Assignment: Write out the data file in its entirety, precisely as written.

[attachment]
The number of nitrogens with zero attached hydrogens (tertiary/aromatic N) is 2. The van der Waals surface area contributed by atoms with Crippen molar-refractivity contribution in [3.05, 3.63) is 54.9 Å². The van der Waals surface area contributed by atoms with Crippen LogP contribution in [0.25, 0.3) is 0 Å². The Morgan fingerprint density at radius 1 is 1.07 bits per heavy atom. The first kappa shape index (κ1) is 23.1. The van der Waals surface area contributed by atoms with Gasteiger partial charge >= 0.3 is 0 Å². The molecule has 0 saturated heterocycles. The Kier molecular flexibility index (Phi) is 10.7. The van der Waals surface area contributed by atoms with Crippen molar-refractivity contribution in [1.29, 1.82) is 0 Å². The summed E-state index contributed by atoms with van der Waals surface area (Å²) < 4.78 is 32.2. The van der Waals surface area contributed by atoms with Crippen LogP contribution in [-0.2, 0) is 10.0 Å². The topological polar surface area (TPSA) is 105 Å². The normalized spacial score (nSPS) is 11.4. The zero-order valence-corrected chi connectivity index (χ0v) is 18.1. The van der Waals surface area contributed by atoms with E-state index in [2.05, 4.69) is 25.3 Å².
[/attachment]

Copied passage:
The number of nitrogens with zero attached hydrogens (tertiary/aromatic N) is 2. The van der Waals surface area contributed by atoms with Crippen molar-refractivity contribution in [3.05, 3.63) is 54.9 Å². The van der Waals surface area contributed by atoms with Crippen LogP contribution in [0.25, 0.3) is 0 Å². The Morgan fingerprint density at radius 1 is 1.07 bits per heavy atom. The first kappa shape index (κ1) is 23.1. The van der Waals surface area contributed by atoms with Gasteiger partial charge >= 0.3 is 0 Å². The molecule has 0 saturated heterocycles. The Kier molecular flexibility index (Phi) is 10.7. The van der Waals surface area contributed by atoms with Crippen molar-refractivity contribution in [1.29, 1.82) is 0 Å². The summed E-state index contributed by atoms with van der Waals surface area (Å²) < 4.78 is 32.2. The van der Waals surface area contributed by atoms with Crippen LogP contribution in [-0.2, 0) is 10.0 Å². The topological polar surface area (TPSA) is 105 Å². The normalized spacial score (nSPS) is 11.4. The zero-order valence-corrected chi connectivity index (χ0v) is 18.1. The van der Waals surface area contributed by atoms with E-state index in [2.05, 4.69) is 25.3 Å².